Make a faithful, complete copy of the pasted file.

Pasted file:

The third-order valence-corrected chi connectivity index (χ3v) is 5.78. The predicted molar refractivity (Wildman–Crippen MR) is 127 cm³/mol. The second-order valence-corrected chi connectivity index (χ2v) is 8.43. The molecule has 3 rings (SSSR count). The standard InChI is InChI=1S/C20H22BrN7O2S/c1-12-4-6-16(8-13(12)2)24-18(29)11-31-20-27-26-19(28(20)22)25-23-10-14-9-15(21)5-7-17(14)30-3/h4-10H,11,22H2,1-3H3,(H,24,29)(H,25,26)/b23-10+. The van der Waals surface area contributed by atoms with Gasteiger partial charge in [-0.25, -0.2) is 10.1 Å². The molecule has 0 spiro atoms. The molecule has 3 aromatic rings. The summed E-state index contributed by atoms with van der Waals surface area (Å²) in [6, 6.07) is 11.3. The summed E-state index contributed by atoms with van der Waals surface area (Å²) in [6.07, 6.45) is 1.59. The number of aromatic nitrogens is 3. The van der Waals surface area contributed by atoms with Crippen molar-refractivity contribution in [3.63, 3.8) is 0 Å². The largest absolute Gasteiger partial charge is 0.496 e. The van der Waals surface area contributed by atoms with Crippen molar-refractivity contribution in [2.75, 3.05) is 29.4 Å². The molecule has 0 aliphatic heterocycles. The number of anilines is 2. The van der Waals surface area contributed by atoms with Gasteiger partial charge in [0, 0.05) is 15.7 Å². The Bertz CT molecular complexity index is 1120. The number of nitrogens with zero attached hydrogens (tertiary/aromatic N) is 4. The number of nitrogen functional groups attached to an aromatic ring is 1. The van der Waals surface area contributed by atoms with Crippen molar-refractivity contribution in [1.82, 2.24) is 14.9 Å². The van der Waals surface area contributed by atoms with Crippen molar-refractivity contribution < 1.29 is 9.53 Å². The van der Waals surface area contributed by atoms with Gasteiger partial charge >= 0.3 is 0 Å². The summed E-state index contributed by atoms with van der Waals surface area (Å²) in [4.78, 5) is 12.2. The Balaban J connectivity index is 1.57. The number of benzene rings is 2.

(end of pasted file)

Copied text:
The third-order valence-corrected chi connectivity index (χ3v) is 5.78. The predicted molar refractivity (Wildman–Crippen MR) is 127 cm³/mol. The second-order valence-corrected chi connectivity index (χ2v) is 8.43. The molecule has 3 rings (SSSR count). The standard InChI is InChI=1S/C20H22BrN7O2S/c1-12-4-6-16(8-13(12)2)24-18(29)11-31-20-27-26-19(28(20)22)25-23-10-14-9-15(21)5-7-17(14)30-3/h4-10H,11,22H2,1-3H3,(H,24,29)(H,25,26)/b23-10+. The van der Waals surface area contributed by atoms with Gasteiger partial charge in [-0.25, -0.2) is 10.1 Å². The molecule has 0 spiro atoms. The molecule has 3 aromatic rings. The summed E-state index contributed by atoms with van der Waals surface area (Å²) in [6, 6.07) is 11.3. The summed E-state index contributed by atoms with van der Waals surface area (Å²) in [6.07, 6.45) is 1.59. The number of aromatic nitrogens is 3. The van der Waals surface area contributed by atoms with Crippen molar-refractivity contribution in [3.63, 3.8) is 0 Å². The largest absolute Gasteiger partial charge is 0.496 e. The van der Waals surface area contributed by atoms with Crippen molar-refractivity contribution in [2.75, 3.05) is 29.4 Å². The molecule has 0 aliphatic heterocycles. The number of anilines is 2. The van der Waals surface area contributed by atoms with Gasteiger partial charge in [0, 0.05) is 15.7 Å². The Bertz CT molecular complexity index is 1120. The number of nitrogens with zero attached hydrogens (tertiary/aromatic N) is 4. The number of nitrogen functional groups attached to an aromatic ring is 1. The van der Waals surface area contributed by atoms with Crippen molar-refractivity contribution in [1.82, 2.24) is 14.9 Å². The van der Waals surface area contributed by atoms with Crippen molar-refractivity contribution < 1.29 is 9.53 Å². The van der Waals surface area contributed by atoms with Gasteiger partial charge >= 0.3 is 0 Å². The summed E-state index contributed by atoms with van der Waals surface area (Å²) in [4.78, 5) is 12.2. The Balaban J connectivity index is 1.57. The number of benzene rings is 2.